Rights watch report asks US to stop 'globalising torture'
Washington: In a hard hitting report, a US human rights organisation has asked the Obama administration to repudiate the CIA's practice of extraordinary rendition and stop transferring individuals to foreign countries on the basis of "diplomatic assurances" against torture.
At least 54 countries, including Pakistan, Afghanistan Syria, Iran, Canada and Britain, offered CIA "covert support" to detain, transport, interrogate and torture suspects in the years following the 9/11 attacks, according to the report authored by Indian Prime Minister Manmohan Singh's daughter, Amrit Singh.
The 213-page report was released by the Open Society Justice Initiative (OSJI), part of New York-based Open Society Foundation (OSF), where Amrit Singh works as senior legal officer, National Security and Counterterrorism.
The report, titled "Globalising Torture: CIA Secret Detention and Extraordinary Rendition", documents wide-ranging international involvement in the American campaign against al Qaeda.
It provides a detailed account of other countries covertly helping the US to run secret prisons, also known as "black sites" on their territory and allowing the CIA to use national airports for refueling while transporting prisoners.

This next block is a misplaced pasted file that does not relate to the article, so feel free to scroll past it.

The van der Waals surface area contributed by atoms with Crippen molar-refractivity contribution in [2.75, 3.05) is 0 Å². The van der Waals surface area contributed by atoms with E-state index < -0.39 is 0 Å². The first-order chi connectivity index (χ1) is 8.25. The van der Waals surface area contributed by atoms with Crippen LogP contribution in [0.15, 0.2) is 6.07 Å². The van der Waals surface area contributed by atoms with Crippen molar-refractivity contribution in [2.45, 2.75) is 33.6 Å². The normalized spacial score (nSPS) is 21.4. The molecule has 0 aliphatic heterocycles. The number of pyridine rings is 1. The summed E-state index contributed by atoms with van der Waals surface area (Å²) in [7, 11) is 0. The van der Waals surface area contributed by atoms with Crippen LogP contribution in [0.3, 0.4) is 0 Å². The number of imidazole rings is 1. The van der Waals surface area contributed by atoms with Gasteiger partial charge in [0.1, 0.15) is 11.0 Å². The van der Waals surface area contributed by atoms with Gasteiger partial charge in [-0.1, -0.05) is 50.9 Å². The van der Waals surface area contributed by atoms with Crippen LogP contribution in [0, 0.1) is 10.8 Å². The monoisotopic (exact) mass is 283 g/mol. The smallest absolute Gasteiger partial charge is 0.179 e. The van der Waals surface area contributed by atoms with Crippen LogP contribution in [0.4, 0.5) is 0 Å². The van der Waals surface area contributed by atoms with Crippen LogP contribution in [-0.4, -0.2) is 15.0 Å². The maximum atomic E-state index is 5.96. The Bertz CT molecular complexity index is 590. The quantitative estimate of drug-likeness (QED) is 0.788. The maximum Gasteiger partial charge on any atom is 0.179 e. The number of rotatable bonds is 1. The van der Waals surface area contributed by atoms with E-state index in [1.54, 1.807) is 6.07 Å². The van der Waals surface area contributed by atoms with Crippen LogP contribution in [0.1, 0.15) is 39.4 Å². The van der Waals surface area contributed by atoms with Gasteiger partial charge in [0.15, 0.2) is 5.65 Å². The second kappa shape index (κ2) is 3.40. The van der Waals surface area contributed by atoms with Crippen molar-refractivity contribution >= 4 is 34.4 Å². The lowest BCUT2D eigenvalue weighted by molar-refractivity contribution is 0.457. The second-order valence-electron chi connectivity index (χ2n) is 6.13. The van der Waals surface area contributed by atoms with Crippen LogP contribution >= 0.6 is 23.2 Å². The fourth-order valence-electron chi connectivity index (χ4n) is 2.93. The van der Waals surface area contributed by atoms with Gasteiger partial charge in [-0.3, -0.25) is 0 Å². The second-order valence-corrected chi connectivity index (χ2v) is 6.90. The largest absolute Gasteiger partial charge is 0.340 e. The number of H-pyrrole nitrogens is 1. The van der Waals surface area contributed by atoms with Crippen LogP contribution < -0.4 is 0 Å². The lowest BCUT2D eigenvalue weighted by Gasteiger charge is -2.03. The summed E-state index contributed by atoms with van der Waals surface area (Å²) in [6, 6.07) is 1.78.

"Both the secret detention programme and the extraordinary rendition programme were highly classified, conducted outside the US, and designed to place detainee interrogations beyond the reach of the law," it said.
"Torture was a hallmark of both," the report said noting the administration of President George W Bush embraced the "dark side", a new paradigm for countering terrorism with little regard for the constraints of domestic and international law.
"There can be no doubt that in today's world, intergovernmental cooperation is necessary for combating terrorism," it said.
"But such cooperation must be effected in a manner that is consistent with the rule of law."
Noting that under the Obama administration the US government's position on torture and rendition has changed substantively, the report asks the US to repudiate the CIA's practice of extraordinary rendition and cease reliance on "diplomatic assurances" against torture or cruel, inhuman or degrading treatment or punishment, as a basis for transferring individuals to foreign countries.
Asking the administration to reaffirm and extend the commitment to close secret CIA detention facilities by prohibiting secret detention, it also wants the US to conduct an effective and thorough criminal investigation into human rights abuses associated with CIA secret detention and extraordinary rendition operations.